View Full Version : By flying car from London to Timbuktu

12th Jan 2009, 07:40
this week a British adventurer will set off from London on an incredible journey through Europe and Africa in a souped-up sand buggy, travelling by road - and air.
With the help of a parachute and a giant fan-motor, Neil Laughton plans to soar over the Pyrenees near Andorra, before taking to the skies again to hop across the 14-km (nine-mile) Straits of Gibraltar.
The ex-SAS officer then aims to fly over the Atlas Mountains in Morocco, above stretches of the Sahara desert and, well, wherever else the road runs out.
From:- BBC NEWS | Africa | By flying car from London to Timbuktu (http://news.bbc.co.uk/2/hi/africa/7821979.stm)

12th Jan 2009, 08:30
Parajet: Home (http://www.parajet.com/)
Skycar Expedition 2009 (http://www.skycarexpedition.com/)

12th Jan 2009, 09:31
Sounds like fun. But the cynic in me won't be surprised when it all goes horribly wrong somewhere.

I also hope that when they sell these things to the public that they also advise that if you run into traffic you can't simply launch into the skies to hop over it. I can just see someone launch themselves off the M25 in London somewher near Heathrow and causing a major incident:eek:

As for the Neil Laughton guy. I'm always suspicious when I see someone describe themselves as ex SAS. Usually if you are ex SAS you don't publicise it. Turns out it was the TA SAS, laudable enough but not exactly THE SAS. He was also a Royal Marine, a little digging revealed he left because of 'loss of confidence'.Hmm. Some of these 'adventurers' like Bear Grylls seem to thread a thin line between fantasy and reality.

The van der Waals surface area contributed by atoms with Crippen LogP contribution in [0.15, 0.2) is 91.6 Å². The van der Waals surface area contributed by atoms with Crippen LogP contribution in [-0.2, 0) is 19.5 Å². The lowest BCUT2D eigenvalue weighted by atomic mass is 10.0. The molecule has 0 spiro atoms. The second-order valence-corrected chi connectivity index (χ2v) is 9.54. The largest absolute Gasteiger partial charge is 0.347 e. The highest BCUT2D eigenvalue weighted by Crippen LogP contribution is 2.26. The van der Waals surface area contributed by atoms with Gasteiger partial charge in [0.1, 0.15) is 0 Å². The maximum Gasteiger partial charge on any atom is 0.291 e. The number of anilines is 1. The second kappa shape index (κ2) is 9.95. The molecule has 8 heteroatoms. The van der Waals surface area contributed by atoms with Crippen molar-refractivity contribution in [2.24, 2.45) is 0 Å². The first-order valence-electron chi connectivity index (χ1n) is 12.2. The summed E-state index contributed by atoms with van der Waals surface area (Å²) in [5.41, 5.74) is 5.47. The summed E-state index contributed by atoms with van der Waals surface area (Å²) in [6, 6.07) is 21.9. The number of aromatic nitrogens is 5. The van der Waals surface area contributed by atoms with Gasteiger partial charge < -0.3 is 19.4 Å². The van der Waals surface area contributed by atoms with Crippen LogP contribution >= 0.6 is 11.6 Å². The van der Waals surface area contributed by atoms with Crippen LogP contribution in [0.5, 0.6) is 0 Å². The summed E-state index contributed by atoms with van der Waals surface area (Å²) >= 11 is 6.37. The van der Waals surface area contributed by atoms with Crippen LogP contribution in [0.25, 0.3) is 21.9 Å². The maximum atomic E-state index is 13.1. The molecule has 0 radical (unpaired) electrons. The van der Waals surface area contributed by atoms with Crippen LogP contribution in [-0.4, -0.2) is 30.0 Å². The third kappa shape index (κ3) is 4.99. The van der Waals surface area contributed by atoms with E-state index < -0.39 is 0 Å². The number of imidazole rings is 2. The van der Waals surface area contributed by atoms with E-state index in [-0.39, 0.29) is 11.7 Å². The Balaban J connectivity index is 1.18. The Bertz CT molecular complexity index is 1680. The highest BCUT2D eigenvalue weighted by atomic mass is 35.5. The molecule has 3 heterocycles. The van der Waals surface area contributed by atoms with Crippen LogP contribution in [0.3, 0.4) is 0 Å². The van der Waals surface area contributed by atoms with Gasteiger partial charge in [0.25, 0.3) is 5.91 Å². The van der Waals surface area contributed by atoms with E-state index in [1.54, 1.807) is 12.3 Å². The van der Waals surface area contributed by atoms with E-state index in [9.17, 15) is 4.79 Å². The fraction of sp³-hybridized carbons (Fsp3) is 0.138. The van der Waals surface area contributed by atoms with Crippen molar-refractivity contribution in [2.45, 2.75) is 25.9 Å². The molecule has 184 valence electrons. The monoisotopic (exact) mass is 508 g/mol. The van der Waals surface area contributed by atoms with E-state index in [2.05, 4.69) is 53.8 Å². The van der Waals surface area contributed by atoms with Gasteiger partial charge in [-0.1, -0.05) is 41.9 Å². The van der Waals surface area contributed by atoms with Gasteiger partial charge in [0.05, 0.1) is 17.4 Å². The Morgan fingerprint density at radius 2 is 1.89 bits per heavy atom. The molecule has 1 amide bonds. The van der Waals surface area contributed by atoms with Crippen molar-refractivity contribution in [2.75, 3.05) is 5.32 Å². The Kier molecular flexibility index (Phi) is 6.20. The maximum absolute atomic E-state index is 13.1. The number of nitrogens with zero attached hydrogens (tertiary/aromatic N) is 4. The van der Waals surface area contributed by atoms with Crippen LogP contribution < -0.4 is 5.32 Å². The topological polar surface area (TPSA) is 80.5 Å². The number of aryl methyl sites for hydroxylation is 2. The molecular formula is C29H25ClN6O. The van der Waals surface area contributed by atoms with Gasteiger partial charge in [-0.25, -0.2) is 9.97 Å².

12th Jan 2009, 09:45
If it needs 650ft for a take-off, I doubt you'll ever have that problem on the M25.

12th Jan 2009, 09:51
It's nothing more than an (even more outsize) tandem paraglider. Having packed in paragliding after thirteen years, I know exactly what the problems will be with this thing.

It boils down to two things, the calibre of the pilot & the weather. If the guy flys it within his own and the machine's limits on suitable days, he will be just fine. If on the other hand he is a publicity seeking adventurer then hmm, we'll have to see.

tony draper
12th Jan 2009, 09:55

12th Jan 2009, 10:04
Fun,Fun, Fun, Captain Drapes! :ok:

12th Jan 2009, 12:24
Corsair - Neil Laughton (http://www.cmmol.net/neil_laughton.htm) says " He passed the Commando Course aged 19 but when his father died from cancer, his confidence and concentration left him and he was discharged." Your own words were quite selective.

You've missed out his ascent of Everest, at the second attempt. His first attempt was halted by a storm that killed nine other climbers.

His own website makes it pretty clear he was in SAS(R). I didn't serve with him, but I do know him slightly. You may not be aware that for some time all UK Special Forces (SAS, SAS(R), SBS and SBS(R)) selection has been done centrally, to one standard regardless of regular or reserve.

You may not be aware that the majority of SAS in Afghanistan are reservists. A friend of mine is just back from his third tour there.